Blog: Kari M. Smith

The return to local farming in urbanized areas is a page back in the history books, but lessons can't all be taught in the classroom. Green Diva Farms owner Kari Smith, who daylights as a historic review technician for the city of Detroit, talks about the barter system and how her farm stands up against flooding and hoop house vandalism.

The Struggles of a Michigan Small Farmer

Although having a small farm does have appeal and many positive attributes, I have to be honest, being a small farmer in America is filled with trials. Since beginning Green Diva Farms, many obstacles have threatened the profitability and survival of the farm. Before diving into a business of this type, everyone should know both sides of the story.

The beginning of the farm was interesting. It began as a small extra income development to help pay for graduate school, or at least to help my son and me to survive until graduate school was completed. The first year, we were just learning. I never took out any small business loans or had financial backing for the farm. All money was paid out of my pocket and on good faith. I bought seeds, starts, compost, and hay and went to work. I had help, various friends and urban youth looking for work. I paid mostly in veggies, except the teenagers, who are less impressed in payment via organic vegetables.

We picked flowers, grew small crops and went to market every Tuesday. The benefit of market vending is the people and connections you make with other farmers and crafters. Bartering is commonplace and the archaic system of trading is still very much alive in this setting. I bartered for bread, cheese, jam, pasta and soap. This helped my son and I survive in a harsh economy. We eat mostly what we grew and what we bartered for. This sounds really attractive to some people but it was a period of stress. We soon grew tired of the various preparations of kale and rice. Still we survived and it built in both of us character and strength. We were farming for survival.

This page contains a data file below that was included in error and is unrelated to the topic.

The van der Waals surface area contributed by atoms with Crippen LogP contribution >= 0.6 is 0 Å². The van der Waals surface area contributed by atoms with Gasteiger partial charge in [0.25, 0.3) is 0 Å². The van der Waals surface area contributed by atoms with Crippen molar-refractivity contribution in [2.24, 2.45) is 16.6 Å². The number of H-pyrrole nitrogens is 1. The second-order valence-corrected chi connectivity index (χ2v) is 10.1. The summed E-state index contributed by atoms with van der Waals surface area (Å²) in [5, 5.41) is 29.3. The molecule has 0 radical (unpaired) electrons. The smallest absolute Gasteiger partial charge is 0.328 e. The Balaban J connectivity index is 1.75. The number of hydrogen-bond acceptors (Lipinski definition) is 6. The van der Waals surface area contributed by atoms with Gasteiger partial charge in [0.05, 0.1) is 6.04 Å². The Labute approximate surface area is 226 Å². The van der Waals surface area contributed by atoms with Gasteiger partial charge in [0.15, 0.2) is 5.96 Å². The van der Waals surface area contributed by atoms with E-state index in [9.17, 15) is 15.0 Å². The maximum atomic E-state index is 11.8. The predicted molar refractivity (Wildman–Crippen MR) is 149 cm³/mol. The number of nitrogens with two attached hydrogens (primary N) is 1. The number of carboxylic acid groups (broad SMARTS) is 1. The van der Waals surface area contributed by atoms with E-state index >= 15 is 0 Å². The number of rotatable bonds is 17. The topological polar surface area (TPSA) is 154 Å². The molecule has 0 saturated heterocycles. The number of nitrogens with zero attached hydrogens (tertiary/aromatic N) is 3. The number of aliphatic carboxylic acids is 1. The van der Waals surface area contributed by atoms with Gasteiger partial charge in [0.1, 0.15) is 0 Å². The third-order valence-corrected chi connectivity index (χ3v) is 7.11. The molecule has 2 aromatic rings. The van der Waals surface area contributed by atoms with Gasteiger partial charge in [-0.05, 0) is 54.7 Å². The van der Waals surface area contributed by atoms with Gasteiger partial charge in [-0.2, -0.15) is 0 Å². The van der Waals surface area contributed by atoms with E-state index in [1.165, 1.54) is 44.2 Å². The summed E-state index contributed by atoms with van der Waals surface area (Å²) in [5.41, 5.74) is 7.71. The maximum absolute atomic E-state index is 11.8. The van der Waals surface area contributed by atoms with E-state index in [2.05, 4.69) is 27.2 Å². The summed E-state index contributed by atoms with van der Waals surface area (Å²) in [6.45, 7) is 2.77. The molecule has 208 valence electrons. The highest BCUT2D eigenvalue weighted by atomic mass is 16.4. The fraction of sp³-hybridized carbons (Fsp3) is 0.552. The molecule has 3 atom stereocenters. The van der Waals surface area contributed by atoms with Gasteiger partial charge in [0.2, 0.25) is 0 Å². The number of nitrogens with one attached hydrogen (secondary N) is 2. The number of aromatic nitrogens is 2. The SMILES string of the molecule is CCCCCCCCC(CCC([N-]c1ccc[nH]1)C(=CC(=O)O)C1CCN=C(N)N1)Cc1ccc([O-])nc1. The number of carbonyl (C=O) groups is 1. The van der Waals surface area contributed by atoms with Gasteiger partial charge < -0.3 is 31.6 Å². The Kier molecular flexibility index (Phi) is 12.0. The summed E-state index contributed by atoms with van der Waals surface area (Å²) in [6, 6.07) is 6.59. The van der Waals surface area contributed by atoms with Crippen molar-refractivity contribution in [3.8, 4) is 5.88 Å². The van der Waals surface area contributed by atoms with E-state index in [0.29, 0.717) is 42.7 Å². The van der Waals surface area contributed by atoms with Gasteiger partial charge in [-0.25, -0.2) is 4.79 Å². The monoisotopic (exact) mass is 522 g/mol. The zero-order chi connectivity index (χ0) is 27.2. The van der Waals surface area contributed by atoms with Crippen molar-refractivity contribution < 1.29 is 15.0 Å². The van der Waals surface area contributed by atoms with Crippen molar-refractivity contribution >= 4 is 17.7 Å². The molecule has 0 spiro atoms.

The second year we were offered a chance to apply for a hoop house loan and jumped on the opportunity to finance a season extender and move forward in growth. Initially this seemed like a good way to create more revenue and be able to sustain our own need for sustenance. We set up in the fall, too late to grow but looking forward to the spring plantings. As all farmers know, last year we sustained the largest amount of rain in 100 years. We planted 500 snap peas and other seeds which were completely flooded out. Our hoop flooded as did half of our workable field space. We thought seriously about growing rice, and were unable to plant. I had hired a full-time farmhand and his wife. They were live-in workers with nothing to do and no income coming in. This hit our household hard. The flowers still bloomed and we sold to People's Food Co-op and to the market. I could see many farmers suffering, with dark circles under their eyes and looks of desperation when we talked about our flooded acres.

We had also begun a CSA that year and we had 20 members to serve. Luckily I had teamed with other farmers and we were able to fill the boxes with the little we had. This left a small amount to sell and barter at market. I was in the midst of a difficult semester of graduate school and found myself often tense and over burdened with stress.

The rains eventually stopped and we were able to pull off some field crops and continue with the market and the CSA, although the hoop house remained unused. The payments were delayed due to the lack of use we were able to get from the hoop house. We were farming more of the acres, but the full-time farmhands had by this time left, searching for a more sustainable wage, understandably.
Through all of this we still remained true to our growing practices. Using heirloom crops and seed savers organic seeds, we never faltered. Luckily for us we have a devoted following who bought exclusively from us. Our incredible mixed greens and arugula were successful sellers and our flowers, always a hit. As the season continued, things got better. Our tomatoes were beautiful and plentiful. We sold to a local restaurant and our CSA grew with a discounted mid-season option. Our customers were always happy, which is the most important element to us but the season on a whole was very difficult and limited in economic revenue. We were able to sell vegetables to the People's Food Coop, which was very helpful and sold well.

The third year is also tough; our hoop house was vandalized by some local destructive types who decided to slash it with knife blades, with their initials and various words. As this happened recently we are still wondering what the best move is for recovery. Do we continue? Do we hang it up? Is this really worth it? The issue is that we believe in providing healthy food to our community, but small farmers will never survive without support. It is difficult moving forward not to be disheartened.

We thought about closing shop, but the only way I feel comfortable is to give it one more shot. I do not give up easily and have faith in hard work and dedication. I have the help and support of other small farmers, especially Mike Smith and SolaRefuge Farm. Community is the only way to lift small farmers up. They are fighting the elements, the economy and forces out of their control. I have a great respect and admiration for all the small farmers fighting this fight.